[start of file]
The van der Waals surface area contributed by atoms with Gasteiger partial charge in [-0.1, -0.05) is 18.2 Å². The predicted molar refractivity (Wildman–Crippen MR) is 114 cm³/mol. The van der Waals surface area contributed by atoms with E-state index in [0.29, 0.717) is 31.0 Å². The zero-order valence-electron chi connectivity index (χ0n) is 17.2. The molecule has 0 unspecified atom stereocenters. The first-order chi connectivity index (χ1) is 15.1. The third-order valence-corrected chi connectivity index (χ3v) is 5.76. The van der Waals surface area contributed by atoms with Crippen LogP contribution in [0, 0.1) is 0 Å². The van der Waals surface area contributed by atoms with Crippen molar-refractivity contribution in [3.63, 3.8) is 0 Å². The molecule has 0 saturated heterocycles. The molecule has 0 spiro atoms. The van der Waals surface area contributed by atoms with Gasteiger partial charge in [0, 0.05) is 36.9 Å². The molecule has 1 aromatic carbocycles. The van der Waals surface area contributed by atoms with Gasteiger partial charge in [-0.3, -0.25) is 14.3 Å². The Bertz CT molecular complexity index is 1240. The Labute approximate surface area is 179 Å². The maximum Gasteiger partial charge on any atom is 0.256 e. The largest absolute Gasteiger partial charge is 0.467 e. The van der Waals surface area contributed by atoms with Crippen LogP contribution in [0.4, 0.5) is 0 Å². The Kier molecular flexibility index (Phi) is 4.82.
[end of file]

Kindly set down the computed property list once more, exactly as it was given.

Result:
The van der Waals surface area contributed by atoms with Gasteiger partial charge in [-0.1, -0.05) is 18.2 Å². The predicted molar refractivity (Wildman–Crippen MR) is 114 cm³/mol. The van der Waals surface area contributed by atoms with E-state index in [0.29, 0.717) is 31.0 Å². The zero-order valence-electron chi connectivity index (χ0n) is 17.2. The molecule has 0 unspecified atom stereocenters. The first-order chi connectivity index (χ1) is 15.1. The third-order valence-corrected chi connectivity index (χ3v) is 5.76. The van der Waals surface area contributed by atoms with Crippen LogP contribution in [0, 0.1) is 0 Å². The van der Waals surface area contributed by atoms with Crippen molar-refractivity contribution in [3.63, 3.8) is 0 Å². The molecule has 0 saturated heterocycles. The molecule has 0 spiro atoms. The van der Waals surface area contributed by atoms with Gasteiger partial charge in [0, 0.05) is 36.9 Å². The molecule has 1 aromatic carbocycles. The van der Waals surface area contributed by atoms with Gasteiger partial charge in [-0.3, -0.25) is 14.3 Å². The Bertz CT molecular complexity index is 1240. The Labute approximate surface area is 179 Å². The maximum Gasteiger partial charge on any atom is 0.256 e. The largest absolute Gasteiger partial charge is 0.467 e. The van der Waals surface area contributed by atoms with Crippen LogP contribution in [0.4, 0.5) is 0 Å². The Kier molecular flexibility index (Phi) is 4.82.